When everything else is sorted out and set aside, the big remaining question in the proposal to reinvent the emergency department at Erie County Medical Center is who should benefit from the expected cost savings: the hospital or Erie County government and, through it – possibly – county taxpayers?
The question ought to be an easy one – the responsibility of hospital leaders must be to the hospital – yet those officials seem content to divert million of dollars in potential savings to Erie County government, where politics will decide how that money is spent. It may not be the worst thing, depending on how County Executive Mark C. Poloncarz and the Legislature decide how to use it, but it makes more sense for the hospital to use the money – up to $25 million – to defray its own costs.
Start from the beginning: Leaders at ECMC want to upgrade the hospital’s emergency department, which is both old and crowded. They make a compelling case for the investment, including the need for more space, to be modern and to serve a continually increasing number of patients.
The emergency room project is expected to cost $45 million, but improvements to boilers and generators, renovations to the nursing unit and other expenses push the total cost to $120 million. With $20 million available from a capital campaign, the hospital would need to borrow $100 million.
The question, then, becomes how to get that money. Either the county or its control board could borrow at lower cost than the hospital. Poloncarz offered to do the borrowing, with the stipulation that the savings produced by the county’s higher credit rating be used against the county’s growing costs of subsidizing indigent care at the hospital.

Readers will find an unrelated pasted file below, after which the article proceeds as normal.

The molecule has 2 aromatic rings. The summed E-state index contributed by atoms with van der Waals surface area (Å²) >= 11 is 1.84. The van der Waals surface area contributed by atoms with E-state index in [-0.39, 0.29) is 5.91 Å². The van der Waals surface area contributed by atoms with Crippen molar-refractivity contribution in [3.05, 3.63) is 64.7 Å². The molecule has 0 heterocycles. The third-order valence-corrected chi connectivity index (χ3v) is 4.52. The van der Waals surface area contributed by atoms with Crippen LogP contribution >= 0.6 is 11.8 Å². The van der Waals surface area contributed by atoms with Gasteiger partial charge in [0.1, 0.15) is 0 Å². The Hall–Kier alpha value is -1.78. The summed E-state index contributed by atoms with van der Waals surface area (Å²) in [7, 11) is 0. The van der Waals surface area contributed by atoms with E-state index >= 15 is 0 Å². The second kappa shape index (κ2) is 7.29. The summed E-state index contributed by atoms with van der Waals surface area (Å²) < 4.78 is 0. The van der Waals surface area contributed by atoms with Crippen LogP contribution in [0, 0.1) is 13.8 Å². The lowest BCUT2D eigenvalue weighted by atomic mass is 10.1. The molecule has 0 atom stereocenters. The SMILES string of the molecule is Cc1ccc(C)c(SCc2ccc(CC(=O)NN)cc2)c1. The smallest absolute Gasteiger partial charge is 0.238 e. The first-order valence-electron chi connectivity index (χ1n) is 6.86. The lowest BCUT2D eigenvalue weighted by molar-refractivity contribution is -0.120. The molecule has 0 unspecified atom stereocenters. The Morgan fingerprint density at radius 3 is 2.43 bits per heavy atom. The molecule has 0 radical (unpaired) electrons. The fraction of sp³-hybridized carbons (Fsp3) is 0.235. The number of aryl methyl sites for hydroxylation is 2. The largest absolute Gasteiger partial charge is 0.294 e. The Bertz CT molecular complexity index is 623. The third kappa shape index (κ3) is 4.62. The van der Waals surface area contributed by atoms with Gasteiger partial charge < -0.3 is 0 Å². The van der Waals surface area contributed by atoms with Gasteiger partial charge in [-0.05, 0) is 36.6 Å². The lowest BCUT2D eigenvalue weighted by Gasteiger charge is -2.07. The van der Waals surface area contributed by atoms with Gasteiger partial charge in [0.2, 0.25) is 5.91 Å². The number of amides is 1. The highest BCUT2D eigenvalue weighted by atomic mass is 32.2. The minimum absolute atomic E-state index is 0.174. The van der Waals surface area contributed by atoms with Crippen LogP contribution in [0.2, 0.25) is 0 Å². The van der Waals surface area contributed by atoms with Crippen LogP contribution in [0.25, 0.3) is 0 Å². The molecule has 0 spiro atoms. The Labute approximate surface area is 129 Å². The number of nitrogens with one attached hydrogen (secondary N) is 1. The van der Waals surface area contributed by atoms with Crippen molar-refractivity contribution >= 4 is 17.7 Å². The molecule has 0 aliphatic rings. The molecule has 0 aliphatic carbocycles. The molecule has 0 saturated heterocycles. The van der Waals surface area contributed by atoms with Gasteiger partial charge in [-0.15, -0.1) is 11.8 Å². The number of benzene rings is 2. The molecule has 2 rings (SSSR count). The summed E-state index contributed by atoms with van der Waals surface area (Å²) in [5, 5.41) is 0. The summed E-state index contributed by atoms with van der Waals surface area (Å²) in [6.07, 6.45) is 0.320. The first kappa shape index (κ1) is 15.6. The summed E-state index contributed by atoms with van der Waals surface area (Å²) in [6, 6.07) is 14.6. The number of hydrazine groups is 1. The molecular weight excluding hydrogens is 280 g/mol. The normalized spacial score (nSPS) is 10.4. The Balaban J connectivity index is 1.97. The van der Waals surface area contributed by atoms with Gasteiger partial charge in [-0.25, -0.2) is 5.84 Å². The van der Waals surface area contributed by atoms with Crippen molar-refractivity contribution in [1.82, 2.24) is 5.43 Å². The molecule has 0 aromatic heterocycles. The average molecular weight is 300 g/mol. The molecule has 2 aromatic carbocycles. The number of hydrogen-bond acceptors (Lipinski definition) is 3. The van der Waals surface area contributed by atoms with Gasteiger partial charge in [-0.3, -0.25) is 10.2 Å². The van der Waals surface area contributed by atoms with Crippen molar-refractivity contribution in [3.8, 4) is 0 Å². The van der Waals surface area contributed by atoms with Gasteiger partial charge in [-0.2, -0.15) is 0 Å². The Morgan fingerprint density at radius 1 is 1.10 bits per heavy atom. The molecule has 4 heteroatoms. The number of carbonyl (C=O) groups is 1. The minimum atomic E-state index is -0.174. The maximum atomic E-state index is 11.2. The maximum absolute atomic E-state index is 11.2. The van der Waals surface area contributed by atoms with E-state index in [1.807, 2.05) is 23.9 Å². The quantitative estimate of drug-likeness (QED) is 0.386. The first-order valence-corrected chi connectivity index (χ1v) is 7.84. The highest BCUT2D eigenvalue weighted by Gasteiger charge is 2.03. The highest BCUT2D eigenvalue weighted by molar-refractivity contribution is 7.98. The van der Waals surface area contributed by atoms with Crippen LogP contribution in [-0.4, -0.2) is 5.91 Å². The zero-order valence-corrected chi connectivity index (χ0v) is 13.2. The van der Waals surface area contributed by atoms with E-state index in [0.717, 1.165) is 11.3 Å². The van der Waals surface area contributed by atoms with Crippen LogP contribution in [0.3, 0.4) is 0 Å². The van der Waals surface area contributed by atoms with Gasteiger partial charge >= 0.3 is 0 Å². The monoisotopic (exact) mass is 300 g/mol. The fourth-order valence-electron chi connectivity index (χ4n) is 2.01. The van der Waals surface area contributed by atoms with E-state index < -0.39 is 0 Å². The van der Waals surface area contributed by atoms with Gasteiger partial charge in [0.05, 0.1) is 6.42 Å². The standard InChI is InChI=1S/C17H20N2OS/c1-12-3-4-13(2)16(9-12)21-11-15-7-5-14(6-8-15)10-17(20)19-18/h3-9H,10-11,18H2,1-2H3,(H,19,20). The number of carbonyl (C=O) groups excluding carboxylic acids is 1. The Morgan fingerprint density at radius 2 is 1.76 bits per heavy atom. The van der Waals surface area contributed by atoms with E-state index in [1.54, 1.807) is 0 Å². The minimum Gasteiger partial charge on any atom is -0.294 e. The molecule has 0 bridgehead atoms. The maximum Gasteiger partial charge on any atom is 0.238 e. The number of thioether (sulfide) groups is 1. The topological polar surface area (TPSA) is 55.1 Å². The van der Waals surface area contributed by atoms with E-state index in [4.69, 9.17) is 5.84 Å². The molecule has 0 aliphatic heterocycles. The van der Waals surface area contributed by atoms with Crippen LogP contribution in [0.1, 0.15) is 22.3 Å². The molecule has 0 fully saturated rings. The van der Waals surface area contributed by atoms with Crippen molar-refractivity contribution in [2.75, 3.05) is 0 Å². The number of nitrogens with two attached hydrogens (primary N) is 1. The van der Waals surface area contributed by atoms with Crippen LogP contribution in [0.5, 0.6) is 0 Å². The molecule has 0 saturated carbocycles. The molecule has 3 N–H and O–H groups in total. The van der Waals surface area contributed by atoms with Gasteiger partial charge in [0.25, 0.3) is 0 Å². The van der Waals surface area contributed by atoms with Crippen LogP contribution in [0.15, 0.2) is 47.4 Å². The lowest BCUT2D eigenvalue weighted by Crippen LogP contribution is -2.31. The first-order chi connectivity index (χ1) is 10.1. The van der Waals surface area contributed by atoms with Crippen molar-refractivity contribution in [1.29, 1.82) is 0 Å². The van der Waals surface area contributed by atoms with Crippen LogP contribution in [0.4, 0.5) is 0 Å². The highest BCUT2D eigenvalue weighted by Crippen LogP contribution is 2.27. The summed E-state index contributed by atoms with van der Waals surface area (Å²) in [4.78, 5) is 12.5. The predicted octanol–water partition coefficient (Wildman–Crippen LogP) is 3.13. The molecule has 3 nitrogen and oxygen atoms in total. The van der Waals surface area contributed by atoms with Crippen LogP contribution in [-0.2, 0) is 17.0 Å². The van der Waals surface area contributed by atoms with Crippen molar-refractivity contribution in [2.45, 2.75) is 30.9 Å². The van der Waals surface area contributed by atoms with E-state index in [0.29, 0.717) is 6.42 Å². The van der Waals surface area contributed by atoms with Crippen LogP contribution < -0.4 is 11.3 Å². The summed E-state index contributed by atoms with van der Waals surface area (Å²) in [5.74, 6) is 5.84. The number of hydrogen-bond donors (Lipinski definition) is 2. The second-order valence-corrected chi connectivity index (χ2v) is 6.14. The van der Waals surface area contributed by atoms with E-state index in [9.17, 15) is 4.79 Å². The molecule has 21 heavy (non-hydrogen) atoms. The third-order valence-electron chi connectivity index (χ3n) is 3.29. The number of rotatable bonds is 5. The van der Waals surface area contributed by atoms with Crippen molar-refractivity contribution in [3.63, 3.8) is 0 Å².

The bid failed with the Legislature, where four lawmakers blocked the supermajority needed to authorize borrowing. The objection was the belief that Poloncarz planned to use the savings from the 30-year loan up front, covering unexpected county costs and leaving future budgets – and executives – in a financial bind.
Having failed with the county, the strategy now is to ask the control board, which has an even better credit rating, to borrow the money on behalf of the hospital. It would be a shorter-term loan, since the board is scheduled to sunset in 22 years, raising the monthly costs of the loan but saving a bundle over its term. The control board seems willing to entertain that possibility, leaving the question of how to use the savings to be settled by the hospital and the county.
As far as it goes, it’s a good deal. It would be foolish for ECMC to spend more money than necessary in modernizing the hospital, which is a public benefit corporation. That’s both an obligation of its management and simple common sense.
But that same common sense should also apply to how to direct interest savings that could reach $25 million. That’s not chump change and, while it’s apparently legal – and considerate – of hospital leaders to want to donate that money to the county, it’s an odd way to run a business. What executive would voluntarily give up $25 million, especially in an industry whose margins are as tight as those in health care?
There is no good reason for the hospital to put the county’s financial demands foursquare in front of its own. Each has its own legitimate needs, but ECMC’s concern has to be the health care of its patients for years to come. That’s what needs to drive this decision.